The gut microbiome refers to the numerous microbes, viruses, and bacteria that live in your intestines. Did you know there are over 100 trillion bacterial cells in your GI tract? Don’t be too creeped out. You and your gut bacteria have a harmonious relationship… most of the time.
The gut-brain axis refers to the connections between your GI tract, the gut microbiome, and your nervous system.
There are three main pathways that make up the gut-brain axis – nerves, the neuroendocrine system, and the immune system.
Nerves connect to the GI tract and allow communication signals to flow between the gut and the brain.
The vagus nerve acts as the major communication line to the gut and it is affected by movement of your GI tract, as well as the activity of your gut microbes, hormones, and neurotransmitters. Vagus nerve activity has been linked to mood regulation.
The enteric nervous system, which is a network of nerves found throughout the walls of your GI tract, also plays a key role in gut-brain communication.
The bacteria in your gut also make molecules that like short-chain fatty acids, neurotransmitters, and the materials to make them.
Neurotransmitters are chemicals that transfer impulses from nerve fibers. (Examples include serotonin and dopamine.) The activity of certain neurotransmitters affects areas of the brain, which can in turn, affect our mood and behavior.
Your gut microbes also affect the production of hormones involved in the stress response, metabolism, and mood.
Gut bacteria also make short-chain fatty acids (SCFAs) by breaking down fiber. SCFAs help your body by fighting inflammation. Many mental health disorders have been linked to high levels of inflammation in the body.
The gut microbiome is an important part of the protective mucus layer within the gut.
Having fewer or less healthy bacteria can lead to a weaker mucus layer in the GI tract, which makes it easier for inflammatory molecules to pass through. This can contribute to higher levels of inflammation throughout the body, including the brain.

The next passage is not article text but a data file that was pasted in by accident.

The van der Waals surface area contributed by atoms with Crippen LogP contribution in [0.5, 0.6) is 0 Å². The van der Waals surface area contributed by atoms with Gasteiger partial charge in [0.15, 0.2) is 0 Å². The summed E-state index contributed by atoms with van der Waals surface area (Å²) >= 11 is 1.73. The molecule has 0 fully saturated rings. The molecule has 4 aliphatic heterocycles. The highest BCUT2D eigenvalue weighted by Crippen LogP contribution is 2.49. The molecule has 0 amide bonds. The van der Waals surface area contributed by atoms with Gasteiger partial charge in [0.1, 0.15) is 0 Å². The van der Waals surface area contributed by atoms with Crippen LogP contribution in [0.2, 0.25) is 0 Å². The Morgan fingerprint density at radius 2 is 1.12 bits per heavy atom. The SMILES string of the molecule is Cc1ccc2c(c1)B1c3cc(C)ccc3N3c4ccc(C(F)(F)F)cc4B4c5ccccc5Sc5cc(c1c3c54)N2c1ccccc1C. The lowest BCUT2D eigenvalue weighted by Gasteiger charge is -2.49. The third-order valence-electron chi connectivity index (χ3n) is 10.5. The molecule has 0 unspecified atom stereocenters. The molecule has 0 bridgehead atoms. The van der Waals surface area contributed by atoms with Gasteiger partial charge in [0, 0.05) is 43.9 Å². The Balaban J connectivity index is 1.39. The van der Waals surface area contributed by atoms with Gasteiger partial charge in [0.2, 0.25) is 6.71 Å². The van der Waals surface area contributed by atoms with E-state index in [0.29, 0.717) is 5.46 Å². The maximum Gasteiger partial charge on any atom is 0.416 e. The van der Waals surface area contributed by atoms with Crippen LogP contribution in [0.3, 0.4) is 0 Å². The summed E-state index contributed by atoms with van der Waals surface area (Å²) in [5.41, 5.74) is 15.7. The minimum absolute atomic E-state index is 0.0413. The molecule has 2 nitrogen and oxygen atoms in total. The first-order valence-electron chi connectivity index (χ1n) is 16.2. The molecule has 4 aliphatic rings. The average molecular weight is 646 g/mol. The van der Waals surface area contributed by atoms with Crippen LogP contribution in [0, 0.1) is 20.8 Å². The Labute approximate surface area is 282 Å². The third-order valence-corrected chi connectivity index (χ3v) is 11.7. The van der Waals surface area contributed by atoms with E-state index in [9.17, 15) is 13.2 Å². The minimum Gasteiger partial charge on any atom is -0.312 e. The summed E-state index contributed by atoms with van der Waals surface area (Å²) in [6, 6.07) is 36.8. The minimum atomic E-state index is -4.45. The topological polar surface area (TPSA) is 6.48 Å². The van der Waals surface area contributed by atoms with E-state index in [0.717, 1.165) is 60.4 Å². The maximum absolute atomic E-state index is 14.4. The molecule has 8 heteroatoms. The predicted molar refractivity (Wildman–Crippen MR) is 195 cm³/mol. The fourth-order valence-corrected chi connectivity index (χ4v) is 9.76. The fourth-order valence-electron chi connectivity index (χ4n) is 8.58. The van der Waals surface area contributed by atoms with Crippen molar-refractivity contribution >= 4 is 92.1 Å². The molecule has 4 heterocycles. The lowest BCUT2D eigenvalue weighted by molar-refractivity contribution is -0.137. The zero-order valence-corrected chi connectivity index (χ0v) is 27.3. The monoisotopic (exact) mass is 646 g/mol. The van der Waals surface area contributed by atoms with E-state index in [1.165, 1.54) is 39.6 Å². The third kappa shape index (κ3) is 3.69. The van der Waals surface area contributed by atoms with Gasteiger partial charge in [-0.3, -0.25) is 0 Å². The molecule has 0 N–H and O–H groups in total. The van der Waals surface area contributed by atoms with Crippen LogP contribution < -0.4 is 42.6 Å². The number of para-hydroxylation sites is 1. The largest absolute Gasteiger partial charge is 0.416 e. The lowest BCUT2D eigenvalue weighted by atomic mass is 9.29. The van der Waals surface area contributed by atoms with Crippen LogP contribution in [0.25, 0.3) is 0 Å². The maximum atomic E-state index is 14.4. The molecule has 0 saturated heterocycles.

Your gut microbiome is made up of countless species of bacteria. Each species thrives under certain conditions. The composition of your gut microbes can vary based on the foods you eat, your overall lifestyle, stress, and certain drugs.
Researchers are still working to determine what an “ideal” gut microbiome looks like, but we do know that more diverse and rich gut microbiomes are associated with better health outcomes, including a lower risk of depression.
In fact, the makeup of the gut microbiome can also vary in people with mental health conditions like ADHD, anxiety, and insomnia. Diet changes to manage gut health and/or inflammation (like taking probiotics, including omega-3’s, and eating more fiber) have been linked to symptom improvement in some mental health conditions.
Taken together, these connections give us clues that gut health is strongly connected to mental health.
Western diets tend to be low in fiber and high in fat, which affects the diversity, richness, and composition of gut microbes, including bacteria that produce helpful molecules like SCFAs and neurotransmitters.
Diets higher in fiber and lower in fat increase helpful bacteria like Lactobacillus and Bifidobacterium, which produce SCFAs that decrease inflammation. This increase in helpful bacteria strengthens the protective layer inside your gut, which decreases permeability and protects your body from inflammation.
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